[6] This is primarily due to the reluctance of power producers to allow water to flow across their diversion weir without capturing it and harnessing it to generate power and revenue.  Farmers, especially subsistence farmers using traditional irrigation systems, generally do not have the political power and access to the district’s administrative machinery to force power producers to forego potential revenue in order to allow local traditions of water management to flourish.  While some farmers in Sirmaur District resorted to the purchase of diesel pumpsets to lift water to irrigate cash crops (bell peppers, green beans and tomatoes), these efforts also failed due to the lack of water in the stream reach between the hydroproject’s diversion weir and tail race.

[7] Interestingly, and perhaps ironically, this same project received validation through a third party assessment under the Clean Development Mechanism of the Kyoto Protocol for producing Certified Emissions Reductions and satisfying the criteria for being a quality project (Selvaraj, S. et al. 2012).

[8] Indeed, the destructive landslides and other environmental degradation associated with this form of hydropower along the Alaknanda and Bhagirathi river basins resulted in the August 2013 Supreme Court stay on further hydropower development in neighboring Uttarakhand (Hon K S Radhakrishnan 2013).

[9] The Detailed Project Report for this project should have identified these landslide and slippage risks.  In this case the report did not mention this risk.  In the conclusion of the “Geological and Geotechnical Studies” chapter, the report notes that “on the basis of geological investigation carried out it is recommended that weir site, feeder channel, desilting tank, power channel, forebay, penstock and powerhouse sites are geologically suitable for construction.  There is no major geological problem around the study area.”  The next line notes that “there is no landslide zone.”  Clearly this report, upon which approval was granted to the project developer to construct the project, contained inaccurate information about landslide risk.  This raises the issue of how much review of the Detailed Project Reports Himurja officers should undertake.  At least in this case, ground truthing could have avoided these severe and ongoing problems.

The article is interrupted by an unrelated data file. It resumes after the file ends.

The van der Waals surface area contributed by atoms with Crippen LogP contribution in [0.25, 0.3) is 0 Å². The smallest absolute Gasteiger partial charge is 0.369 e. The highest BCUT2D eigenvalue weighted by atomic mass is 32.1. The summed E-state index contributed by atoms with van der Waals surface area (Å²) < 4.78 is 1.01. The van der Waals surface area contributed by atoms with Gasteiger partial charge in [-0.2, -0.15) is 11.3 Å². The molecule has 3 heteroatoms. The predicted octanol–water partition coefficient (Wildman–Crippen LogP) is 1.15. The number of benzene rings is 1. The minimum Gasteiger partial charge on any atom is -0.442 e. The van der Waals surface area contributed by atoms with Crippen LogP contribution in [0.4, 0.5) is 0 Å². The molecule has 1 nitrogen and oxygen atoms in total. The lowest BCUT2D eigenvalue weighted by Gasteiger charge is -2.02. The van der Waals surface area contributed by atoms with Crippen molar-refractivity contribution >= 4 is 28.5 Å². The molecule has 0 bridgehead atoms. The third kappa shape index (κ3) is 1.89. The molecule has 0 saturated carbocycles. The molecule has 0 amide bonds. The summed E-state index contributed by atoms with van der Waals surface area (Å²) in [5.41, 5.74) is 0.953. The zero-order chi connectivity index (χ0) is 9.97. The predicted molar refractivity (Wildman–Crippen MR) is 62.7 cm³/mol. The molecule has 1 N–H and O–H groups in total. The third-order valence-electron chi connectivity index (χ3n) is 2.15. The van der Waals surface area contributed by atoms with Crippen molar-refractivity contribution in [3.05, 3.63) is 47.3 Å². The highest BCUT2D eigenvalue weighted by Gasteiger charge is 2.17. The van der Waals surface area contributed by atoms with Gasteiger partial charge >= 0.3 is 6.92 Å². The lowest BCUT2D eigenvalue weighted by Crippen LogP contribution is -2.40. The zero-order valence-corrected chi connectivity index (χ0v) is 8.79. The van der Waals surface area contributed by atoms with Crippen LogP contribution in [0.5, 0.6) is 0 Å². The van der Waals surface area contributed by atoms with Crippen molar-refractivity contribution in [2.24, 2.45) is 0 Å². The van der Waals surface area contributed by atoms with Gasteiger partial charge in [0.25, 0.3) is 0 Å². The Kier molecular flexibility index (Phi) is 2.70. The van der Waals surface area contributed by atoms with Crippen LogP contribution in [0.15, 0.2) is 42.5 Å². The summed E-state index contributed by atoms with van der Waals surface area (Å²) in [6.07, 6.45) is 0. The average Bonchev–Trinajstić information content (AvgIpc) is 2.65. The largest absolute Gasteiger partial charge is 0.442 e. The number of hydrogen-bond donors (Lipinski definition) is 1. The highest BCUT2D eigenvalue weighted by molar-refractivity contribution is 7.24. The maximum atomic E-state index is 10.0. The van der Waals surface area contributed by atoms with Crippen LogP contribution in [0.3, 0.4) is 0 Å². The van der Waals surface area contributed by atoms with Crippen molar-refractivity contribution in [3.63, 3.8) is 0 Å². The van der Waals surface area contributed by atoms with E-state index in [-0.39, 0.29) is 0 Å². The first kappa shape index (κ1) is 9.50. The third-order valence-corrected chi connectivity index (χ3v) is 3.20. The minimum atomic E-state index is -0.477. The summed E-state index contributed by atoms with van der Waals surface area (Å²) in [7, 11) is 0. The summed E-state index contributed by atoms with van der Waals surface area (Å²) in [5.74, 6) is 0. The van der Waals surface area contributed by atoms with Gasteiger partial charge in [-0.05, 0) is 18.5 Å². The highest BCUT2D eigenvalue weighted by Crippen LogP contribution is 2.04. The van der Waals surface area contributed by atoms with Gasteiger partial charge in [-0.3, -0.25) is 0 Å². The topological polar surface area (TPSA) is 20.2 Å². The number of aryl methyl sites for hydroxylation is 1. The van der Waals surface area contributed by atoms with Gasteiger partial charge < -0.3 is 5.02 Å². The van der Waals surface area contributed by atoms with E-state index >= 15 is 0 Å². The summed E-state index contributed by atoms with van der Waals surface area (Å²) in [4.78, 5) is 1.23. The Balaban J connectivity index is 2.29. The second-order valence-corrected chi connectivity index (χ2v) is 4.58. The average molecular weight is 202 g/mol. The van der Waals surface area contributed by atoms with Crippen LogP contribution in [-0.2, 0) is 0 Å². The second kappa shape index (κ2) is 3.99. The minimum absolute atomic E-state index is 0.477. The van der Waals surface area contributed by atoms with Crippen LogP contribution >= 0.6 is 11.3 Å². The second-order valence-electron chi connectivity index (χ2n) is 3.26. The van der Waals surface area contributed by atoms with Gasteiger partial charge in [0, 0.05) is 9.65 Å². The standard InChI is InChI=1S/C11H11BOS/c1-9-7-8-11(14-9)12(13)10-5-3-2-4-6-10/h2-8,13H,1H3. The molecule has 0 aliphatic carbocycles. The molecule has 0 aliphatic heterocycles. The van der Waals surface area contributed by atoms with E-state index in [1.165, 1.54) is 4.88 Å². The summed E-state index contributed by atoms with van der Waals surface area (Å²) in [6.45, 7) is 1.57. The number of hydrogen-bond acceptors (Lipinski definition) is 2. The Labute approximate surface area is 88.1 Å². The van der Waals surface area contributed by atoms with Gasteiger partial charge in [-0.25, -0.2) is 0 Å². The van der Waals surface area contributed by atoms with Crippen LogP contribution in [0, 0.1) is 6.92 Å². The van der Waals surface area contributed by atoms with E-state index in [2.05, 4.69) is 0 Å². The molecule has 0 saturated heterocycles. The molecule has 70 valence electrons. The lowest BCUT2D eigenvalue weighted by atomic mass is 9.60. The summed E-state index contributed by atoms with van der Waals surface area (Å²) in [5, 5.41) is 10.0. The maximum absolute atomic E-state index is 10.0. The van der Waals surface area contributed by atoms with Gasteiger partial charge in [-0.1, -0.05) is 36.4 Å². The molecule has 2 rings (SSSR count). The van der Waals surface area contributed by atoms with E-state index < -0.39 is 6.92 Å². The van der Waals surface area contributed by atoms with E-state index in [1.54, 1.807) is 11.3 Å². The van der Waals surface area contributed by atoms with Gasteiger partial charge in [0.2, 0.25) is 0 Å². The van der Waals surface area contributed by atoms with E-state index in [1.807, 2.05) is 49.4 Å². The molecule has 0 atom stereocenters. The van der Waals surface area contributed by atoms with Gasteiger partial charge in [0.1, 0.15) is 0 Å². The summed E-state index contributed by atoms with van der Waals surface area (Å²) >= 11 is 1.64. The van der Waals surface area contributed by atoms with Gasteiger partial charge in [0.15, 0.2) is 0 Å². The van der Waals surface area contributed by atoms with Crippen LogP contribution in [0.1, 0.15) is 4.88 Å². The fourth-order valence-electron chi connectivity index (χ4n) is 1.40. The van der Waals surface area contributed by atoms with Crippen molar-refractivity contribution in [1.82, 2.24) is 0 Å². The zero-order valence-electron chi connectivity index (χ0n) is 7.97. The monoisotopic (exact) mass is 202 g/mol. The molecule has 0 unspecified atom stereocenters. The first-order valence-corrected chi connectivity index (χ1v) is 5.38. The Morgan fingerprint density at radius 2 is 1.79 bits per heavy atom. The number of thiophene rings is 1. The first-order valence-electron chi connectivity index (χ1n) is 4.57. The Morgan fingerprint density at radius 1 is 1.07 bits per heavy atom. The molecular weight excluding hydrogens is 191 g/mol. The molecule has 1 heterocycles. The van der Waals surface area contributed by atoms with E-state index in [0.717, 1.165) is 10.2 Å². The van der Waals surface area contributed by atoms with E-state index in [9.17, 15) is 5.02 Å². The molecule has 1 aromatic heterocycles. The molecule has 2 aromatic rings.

[10] In more than one instance, though the power developer told us that no gharats were located between the project’s diversion weir and tail race, site visits to the stream reach revealed this not to be true.

[11] Compensation rates for those gharat owners that did receive some form of compensation varied widely and seemed to depend on the relative bargaining power of gharat owners.  Compensation ranged from monthly payments of Rs 3000 to lump sum payments of Rs 2 to 16.5 lakhs.